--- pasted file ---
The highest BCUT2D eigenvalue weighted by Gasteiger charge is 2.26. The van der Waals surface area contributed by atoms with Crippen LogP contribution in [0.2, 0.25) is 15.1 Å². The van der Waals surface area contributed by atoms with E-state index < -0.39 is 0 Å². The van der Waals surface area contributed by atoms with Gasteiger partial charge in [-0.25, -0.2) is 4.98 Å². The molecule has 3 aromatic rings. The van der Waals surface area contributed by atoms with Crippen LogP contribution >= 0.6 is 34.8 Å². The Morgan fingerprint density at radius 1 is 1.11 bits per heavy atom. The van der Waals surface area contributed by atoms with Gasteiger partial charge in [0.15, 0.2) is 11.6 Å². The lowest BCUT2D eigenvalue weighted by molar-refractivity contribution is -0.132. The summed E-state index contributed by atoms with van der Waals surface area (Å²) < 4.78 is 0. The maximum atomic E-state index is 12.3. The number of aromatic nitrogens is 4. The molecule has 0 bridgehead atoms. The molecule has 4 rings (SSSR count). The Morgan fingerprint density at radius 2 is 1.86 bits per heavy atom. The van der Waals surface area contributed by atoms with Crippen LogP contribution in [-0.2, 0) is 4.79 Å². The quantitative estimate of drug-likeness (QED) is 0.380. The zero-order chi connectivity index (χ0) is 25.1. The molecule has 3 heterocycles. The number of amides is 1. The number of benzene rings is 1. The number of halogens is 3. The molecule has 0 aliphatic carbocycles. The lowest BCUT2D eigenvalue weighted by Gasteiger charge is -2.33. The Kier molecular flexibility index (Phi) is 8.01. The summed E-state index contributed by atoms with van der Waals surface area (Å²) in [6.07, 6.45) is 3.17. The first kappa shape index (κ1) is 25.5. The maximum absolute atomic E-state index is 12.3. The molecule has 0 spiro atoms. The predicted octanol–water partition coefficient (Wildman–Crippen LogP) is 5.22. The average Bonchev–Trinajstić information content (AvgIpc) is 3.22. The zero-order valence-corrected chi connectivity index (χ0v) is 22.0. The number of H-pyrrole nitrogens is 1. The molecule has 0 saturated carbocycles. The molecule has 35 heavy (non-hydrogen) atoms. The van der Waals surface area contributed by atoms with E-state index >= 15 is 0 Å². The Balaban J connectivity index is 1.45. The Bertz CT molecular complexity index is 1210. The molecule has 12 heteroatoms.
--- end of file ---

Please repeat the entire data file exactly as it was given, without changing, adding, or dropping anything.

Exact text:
The highest BCUT2D eigenvalue weighted by Gasteiger charge is 2.26. The van der Waals surface area contributed by atoms with Crippen LogP contribution in [0.2, 0.25) is 15.1 Å². The van der Waals surface area contributed by atoms with E-state index < -0.39 is 0 Å². The van der Waals surface area contributed by atoms with Gasteiger partial charge in [-0.25, -0.2) is 4.98 Å². The molecule has 3 aromatic rings. The van der Waals surface area contributed by atoms with Crippen LogP contribution >= 0.6 is 34.8 Å². The Morgan fingerprint density at radius 1 is 1.11 bits per heavy atom. The van der Waals surface area contributed by atoms with Gasteiger partial charge in [0.15, 0.2) is 11.6 Å². The lowest BCUT2D eigenvalue weighted by molar-refractivity contribution is -0.132. The summed E-state index contributed by atoms with van der Waals surface area (Å²) < 4.78 is 0. The maximum atomic E-state index is 12.3. The number of aromatic nitrogens is 4. The molecule has 0 bridgehead atoms. The molecule has 4 rings (SSSR count). The Morgan fingerprint density at radius 2 is 1.86 bits per heavy atom. The van der Waals surface area contributed by atoms with Crippen LogP contribution in [-0.2, 0) is 4.79 Å². The quantitative estimate of drug-likeness (QED) is 0.380. The zero-order chi connectivity index (χ0) is 25.1. The molecule has 3 heterocycles. The number of amides is 1. The number of benzene rings is 1. The number of halogens is 3. The molecule has 0 aliphatic carbocycles. The lowest BCUT2D eigenvalue weighted by Gasteiger charge is -2.33. The Kier molecular flexibility index (Phi) is 8.01. The summed E-state index contributed by atoms with van der Waals surface area (Å²) in [6.07, 6.45) is 3.17. The first kappa shape index (κ1) is 25.5. The maximum absolute atomic E-state index is 12.3. The molecule has 0 spiro atoms. The predicted octanol–water partition coefficient (Wildman–Crippen LogP) is 5.22. The average Bonchev–Trinajstić information content (AvgIpc) is 3.22. The zero-order valence-corrected chi connectivity index (χ0v) is 22.0. The number of H-pyrrole nitrogens is 1. The molecule has 0 saturated carbocycles. The molecule has 35 heavy (non-hydrogen) atoms. The van der Waals surface area contributed by atoms with E-state index >= 15 is 0 Å². The Balaban J connectivity index is 1.45. The Bertz CT molecular complexity index is 1210. The molecule has 12 heteroatoms.